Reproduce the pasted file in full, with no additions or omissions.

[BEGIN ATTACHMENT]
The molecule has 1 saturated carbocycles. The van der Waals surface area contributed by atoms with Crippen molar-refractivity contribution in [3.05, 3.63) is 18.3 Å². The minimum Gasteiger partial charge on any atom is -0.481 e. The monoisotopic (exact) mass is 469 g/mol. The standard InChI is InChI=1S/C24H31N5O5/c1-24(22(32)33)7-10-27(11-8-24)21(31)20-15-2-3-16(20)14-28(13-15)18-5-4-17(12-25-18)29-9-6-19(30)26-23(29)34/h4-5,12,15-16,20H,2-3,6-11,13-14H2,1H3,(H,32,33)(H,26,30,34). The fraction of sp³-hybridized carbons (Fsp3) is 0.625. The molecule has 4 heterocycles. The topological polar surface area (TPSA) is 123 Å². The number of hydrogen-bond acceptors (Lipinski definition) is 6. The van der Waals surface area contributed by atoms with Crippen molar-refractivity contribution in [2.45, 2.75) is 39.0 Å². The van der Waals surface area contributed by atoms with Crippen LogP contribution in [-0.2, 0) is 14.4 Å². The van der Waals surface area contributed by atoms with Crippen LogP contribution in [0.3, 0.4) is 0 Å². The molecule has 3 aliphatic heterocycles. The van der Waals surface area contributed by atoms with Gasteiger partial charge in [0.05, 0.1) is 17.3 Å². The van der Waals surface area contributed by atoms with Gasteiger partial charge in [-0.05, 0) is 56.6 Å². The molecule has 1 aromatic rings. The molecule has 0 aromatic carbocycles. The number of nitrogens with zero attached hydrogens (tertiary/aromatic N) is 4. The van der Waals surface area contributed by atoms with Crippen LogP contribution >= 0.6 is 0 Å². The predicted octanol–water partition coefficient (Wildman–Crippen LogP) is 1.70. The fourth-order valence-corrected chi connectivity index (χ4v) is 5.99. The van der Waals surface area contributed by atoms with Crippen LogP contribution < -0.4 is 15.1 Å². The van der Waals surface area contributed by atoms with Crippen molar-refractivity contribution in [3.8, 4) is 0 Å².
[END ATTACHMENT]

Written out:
The molecule has 1 saturated carbocycles. The van der Waals surface area contributed by atoms with Crippen molar-refractivity contribution in [3.05, 3.63) is 18.3 Å². The minimum Gasteiger partial charge on any atom is -0.481 e. The monoisotopic (exact) mass is 469 g/mol. The standard InChI is InChI=1S/C24H31N5O5/c1-24(22(32)33)7-10-27(11-8-24)21(31)20-15-2-3-16(20)14-28(13-15)18-5-4-17(12-25-18)29-9-6-19(30)26-23(29)34/h4-5,12,15-16,20H,2-3,6-11,13-14H2,1H3,(H,32,33)(H,26,30,34). The fraction of sp³-hybridized carbons (Fsp3) is 0.625. The molecule has 4 heterocycles. The topological polar surface area (TPSA) is 123 Å². The number of hydrogen-bond acceptors (Lipinski definition) is 6. The van der Waals surface area contributed by atoms with Crippen molar-refractivity contribution in [2.45, 2.75) is 39.0 Å². The van der Waals surface area contributed by atoms with Crippen LogP contribution in [-0.2, 0) is 14.4 Å². The van der Waals surface area contributed by atoms with Crippen LogP contribution in [0.3, 0.4) is 0 Å². The molecule has 3 aliphatic heterocycles. The van der Waals surface area contributed by atoms with Gasteiger partial charge in [0.05, 0.1) is 17.3 Å². The van der Waals surface area contributed by atoms with Gasteiger partial charge in [-0.05, 0) is 56.6 Å². The molecule has 1 aromatic rings. The molecule has 0 aromatic carbocycles. The number of nitrogens with zero attached hydrogens (tertiary/aromatic N) is 4. The van der Waals surface area contributed by atoms with Crippen LogP contribution >= 0.6 is 0 Å². The predicted octanol–water partition coefficient (Wildman–Crippen LogP) is 1.70. The fourth-order valence-corrected chi connectivity index (χ4v) is 5.99. The van der Waals surface area contributed by atoms with Crippen LogP contribution < -0.4 is 15.1 Å². The van der Waals surface area contributed by atoms with Crippen molar-refractivity contribution in [3.8, 4) is 0 Å².